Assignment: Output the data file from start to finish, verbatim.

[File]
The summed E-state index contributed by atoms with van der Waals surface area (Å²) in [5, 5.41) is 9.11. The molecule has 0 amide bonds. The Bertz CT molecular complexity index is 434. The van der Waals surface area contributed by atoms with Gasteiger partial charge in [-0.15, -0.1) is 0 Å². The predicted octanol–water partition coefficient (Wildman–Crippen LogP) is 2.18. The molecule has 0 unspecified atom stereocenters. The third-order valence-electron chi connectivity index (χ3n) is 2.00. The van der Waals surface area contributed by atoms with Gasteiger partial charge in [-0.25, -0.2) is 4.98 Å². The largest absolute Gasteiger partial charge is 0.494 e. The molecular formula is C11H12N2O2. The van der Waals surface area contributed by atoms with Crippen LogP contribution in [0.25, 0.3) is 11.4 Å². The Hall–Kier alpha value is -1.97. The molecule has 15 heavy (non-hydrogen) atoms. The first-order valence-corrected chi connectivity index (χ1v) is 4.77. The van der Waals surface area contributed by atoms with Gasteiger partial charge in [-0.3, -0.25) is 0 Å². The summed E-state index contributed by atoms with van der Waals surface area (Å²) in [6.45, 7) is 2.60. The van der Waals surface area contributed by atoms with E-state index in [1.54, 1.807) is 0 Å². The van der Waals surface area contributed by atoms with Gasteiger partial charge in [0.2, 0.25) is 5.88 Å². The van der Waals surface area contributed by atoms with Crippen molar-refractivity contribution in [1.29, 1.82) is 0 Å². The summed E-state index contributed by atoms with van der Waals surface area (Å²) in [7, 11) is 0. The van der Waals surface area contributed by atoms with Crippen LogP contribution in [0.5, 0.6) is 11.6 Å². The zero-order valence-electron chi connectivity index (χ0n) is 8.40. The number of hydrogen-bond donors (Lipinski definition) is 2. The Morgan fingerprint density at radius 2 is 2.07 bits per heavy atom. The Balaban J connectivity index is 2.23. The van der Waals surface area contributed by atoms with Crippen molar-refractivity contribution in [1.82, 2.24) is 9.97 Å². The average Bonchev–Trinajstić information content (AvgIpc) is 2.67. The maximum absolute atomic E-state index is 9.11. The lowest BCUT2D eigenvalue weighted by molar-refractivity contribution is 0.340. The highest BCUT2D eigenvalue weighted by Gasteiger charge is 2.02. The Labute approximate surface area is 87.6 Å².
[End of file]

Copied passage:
The summed E-state index contributed by atoms with van der Waals surface area (Å²) in [5, 5.41) is 9.11. The molecule has 0 amide bonds. The Bertz CT molecular complexity index is 434. The van der Waals surface area contributed by atoms with Gasteiger partial charge in [-0.15, -0.1) is 0 Å². The predicted octanol–water partition coefficient (Wildman–Crippen LogP) is 2.18. The molecule has 0 unspecified atom stereocenters. The third-order valence-electron chi connectivity index (χ3n) is 2.00. The van der Waals surface area contributed by atoms with Gasteiger partial charge in [-0.25, -0.2) is 4.98 Å². The largest absolute Gasteiger partial charge is 0.494 e. The molecular formula is C11H12N2O2. The van der Waals surface area contributed by atoms with Crippen LogP contribution in [0.25, 0.3) is 11.4 Å². The Hall–Kier alpha value is -1.97. The molecule has 15 heavy (non-hydrogen) atoms. The first-order valence-corrected chi connectivity index (χ1v) is 4.77. The van der Waals surface area contributed by atoms with Gasteiger partial charge in [-0.3, -0.25) is 0 Å². The summed E-state index contributed by atoms with van der Waals surface area (Å²) in [6.45, 7) is 2.60. The van der Waals surface area contributed by atoms with E-state index in [1.54, 1.807) is 0 Å². The van der Waals surface area contributed by atoms with Gasteiger partial charge in [0.2, 0.25) is 5.88 Å². The van der Waals surface area contributed by atoms with Crippen molar-refractivity contribution in [1.29, 1.82) is 0 Å². The summed E-state index contributed by atoms with van der Waals surface area (Å²) in [7, 11) is 0. The van der Waals surface area contributed by atoms with Crippen LogP contribution in [0.5, 0.6) is 11.6 Å². The zero-order valence-electron chi connectivity index (χ0n) is 8.40. The number of hydrogen-bond donors (Lipinski definition) is 2. The Morgan fingerprint density at radius 2 is 2.07 bits per heavy atom. The Balaban J connectivity index is 2.23. The van der Waals surface area contributed by atoms with Crippen molar-refractivity contribution in [1.82, 2.24) is 9.97 Å². The average Bonchev–Trinajstić information content (AvgIpc) is 2.67. The maximum absolute atomic E-state index is 9.11. The lowest BCUT2D eigenvalue weighted by molar-refractivity contribution is 0.340. The highest BCUT2D eigenvalue weighted by Gasteiger charge is 2.02. The Labute approximate surface area is 87.6 Å².